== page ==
We’ve long admired the works of interior designer
We managed to catch a minute in Mardi’s busy schedule to learn more about her design influences, the Doherty Design Studio process and discoveries from her recent trip to Japan – and where one can satisfy a sweet tooth in Melbourne!
Tell us about your career before establishing
Mardi Doherty: I’ve worked for a few amazing design firms, including
Do you think you have a distinct aesthetic as a designer – and if so, how would you describe it?
MD: It’s difficult to pin point a particular style or aesthetic as each project we work on is viewed on its own merit to ensure authentic outcomes for clients. It’s important an interior (whether commercial or residential) relate to the way people live and use spaces. I believe our work is characterised as considered, warm and contemporary with an artistic edge and I like to think slightly quirky. We also love to reference the past, so there is hopefully a timeless quality to our work as well. Lighting plays an important part of our aesthetic, and both artificial and natural sunlight play a crucial part in creating the spaces we design.
Talk us through your design process – how do you work with your team, and how does a Doherty Design Studio project unfold from start to finish?
MD: Initially we like to meet prospective clients in our studio, this is so they can get an insight about who we are, how we work and what we do. Often it involves explaining the difference between an Interior Designer, Interior Decorator, Draftsperson and Architect. It can be confusing for people that are not informed of the different disciplines.
Although each project is appointed a team leader we brainstorm as a team with loose sketches, concepts, working through options and getting excited at the possibilities each project brings. From there concepts are developed and fine tuned ready for the client presentation. The next stage is the design development and documentation. Depending on the nature of the project, we often liaise with an architect, draftsperson, structural engineer, craftsmen etc. As designers we also embrace a collaborative process. We are involved in the construction phase, it’s really important to us to do regular site visits. This helps to workshop any potential issues and see each stage of the project come to life. The end of a project and once the client has settled in, it usually results in celebrating over a wine or two, or as in a recent case a weekend away to stay in our clients’ recently completed rural holiday home.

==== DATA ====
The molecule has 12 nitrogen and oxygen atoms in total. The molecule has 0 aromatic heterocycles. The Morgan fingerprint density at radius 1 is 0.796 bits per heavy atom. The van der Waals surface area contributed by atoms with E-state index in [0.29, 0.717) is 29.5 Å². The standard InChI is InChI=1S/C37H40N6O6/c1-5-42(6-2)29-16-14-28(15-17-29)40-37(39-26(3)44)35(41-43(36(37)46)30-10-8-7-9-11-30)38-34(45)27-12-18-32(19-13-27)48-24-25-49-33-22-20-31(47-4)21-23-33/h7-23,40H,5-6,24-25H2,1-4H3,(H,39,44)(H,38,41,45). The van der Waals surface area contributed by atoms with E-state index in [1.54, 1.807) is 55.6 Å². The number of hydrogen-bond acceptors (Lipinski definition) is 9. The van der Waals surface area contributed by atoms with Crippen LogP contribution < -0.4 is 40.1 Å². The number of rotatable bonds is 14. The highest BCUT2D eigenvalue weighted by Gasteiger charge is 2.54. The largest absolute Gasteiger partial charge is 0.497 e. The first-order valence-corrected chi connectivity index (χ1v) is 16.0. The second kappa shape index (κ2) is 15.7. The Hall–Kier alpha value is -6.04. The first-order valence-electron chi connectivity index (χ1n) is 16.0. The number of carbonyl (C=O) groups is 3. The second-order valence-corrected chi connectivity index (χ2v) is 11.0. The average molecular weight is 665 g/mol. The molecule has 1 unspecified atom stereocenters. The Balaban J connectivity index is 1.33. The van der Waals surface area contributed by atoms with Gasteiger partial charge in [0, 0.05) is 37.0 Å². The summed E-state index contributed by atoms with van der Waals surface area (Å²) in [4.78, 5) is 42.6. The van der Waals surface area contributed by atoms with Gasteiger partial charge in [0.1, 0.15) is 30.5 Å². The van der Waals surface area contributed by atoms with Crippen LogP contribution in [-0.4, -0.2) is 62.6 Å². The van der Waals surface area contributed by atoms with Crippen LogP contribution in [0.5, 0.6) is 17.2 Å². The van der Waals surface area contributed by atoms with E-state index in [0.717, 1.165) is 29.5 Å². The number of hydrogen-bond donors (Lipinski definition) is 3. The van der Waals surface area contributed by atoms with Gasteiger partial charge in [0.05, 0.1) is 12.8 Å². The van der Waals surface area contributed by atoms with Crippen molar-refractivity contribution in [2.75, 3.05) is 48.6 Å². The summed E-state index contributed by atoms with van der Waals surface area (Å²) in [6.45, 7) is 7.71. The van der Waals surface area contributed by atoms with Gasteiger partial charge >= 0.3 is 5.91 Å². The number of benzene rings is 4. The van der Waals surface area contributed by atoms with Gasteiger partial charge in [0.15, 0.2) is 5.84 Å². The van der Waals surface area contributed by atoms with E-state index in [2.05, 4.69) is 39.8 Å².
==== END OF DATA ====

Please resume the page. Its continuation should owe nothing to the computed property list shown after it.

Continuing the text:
What is something clients tend to forget or overlook in the design process, and how do you overcome it?
MD: How many decisions need to be made during a renovation/new build. Interior design and architecture is made up of many parts, which all need to mesh together to create a harmonious series of spaces. This is often overlooked, and its often not until a project is completed that a client fully appreciates the importance of the decision making process. It’s a tricky one to explain at the beginning of a project, but we do try to articulate this at the design stage. We encourage our clients to relax and enjoy the journey, and let us do the worrying – ha ha!
You have worked on a wide range of retail, commercial and residential projects. Do the different projects lend perspective to each other and if so, how?
MD: Yes they most certainly do, we have found in the past that retail clients have approached us specifically because of our thought process evident in our other projects. We have residential clients that have been into a retail space we have created and really loved the theatre of the design and want to create this experience in the private spaces. Particularly in retail design, we find our residential experience has helped us, e.g. the
Having been on a recent architectural tour of Japan, what were your main takeaways from the experience and how does Japanese design influence your own style?
MD: Aside from making a bunch of fabulous friends who share a passion for travel and design, I saw that Tokyo is a crazy city of contrasts; at one extreme is the most innovative contemporary architecture (including large retail stores such as Prada and Miu Miu), and at the other is a city steeped in history and a city that appreciates that beauty exists in the modest, small, rustic and imperfect. Japan to me has an aesthetic sensibility that celebrates the beauty in all things. The simplicity, tranquility, and naturalness of some Japan’s older architectural sites has had a lasting impression and definitely influenced my design style since my visit.
Who are some local designers and creatives that inspire you? Why?
Where do you live in Melbourne and what do you love most about it?
I live in Yarraville with my husband Trent, and two girls Chilli (10) and Bonnie (8). We live right on the edge of a beautiful park, and I love that I can ride my bike everywhere.
Favourite places to drink: I am intrigued by
Favourite places to shop: Definitely the city……on a Saturday afternoon I sometimes tell Trent I’m just popping out for an hour, and then head into the city and immerse myself in the streets (and shops) for hours!
Weekly local rituals: We get our groceries from Victoria & Footscray markets, I play tennis in Williamstown, coach my daughters netball team and walk our kids to school, which is my favourite part of the day.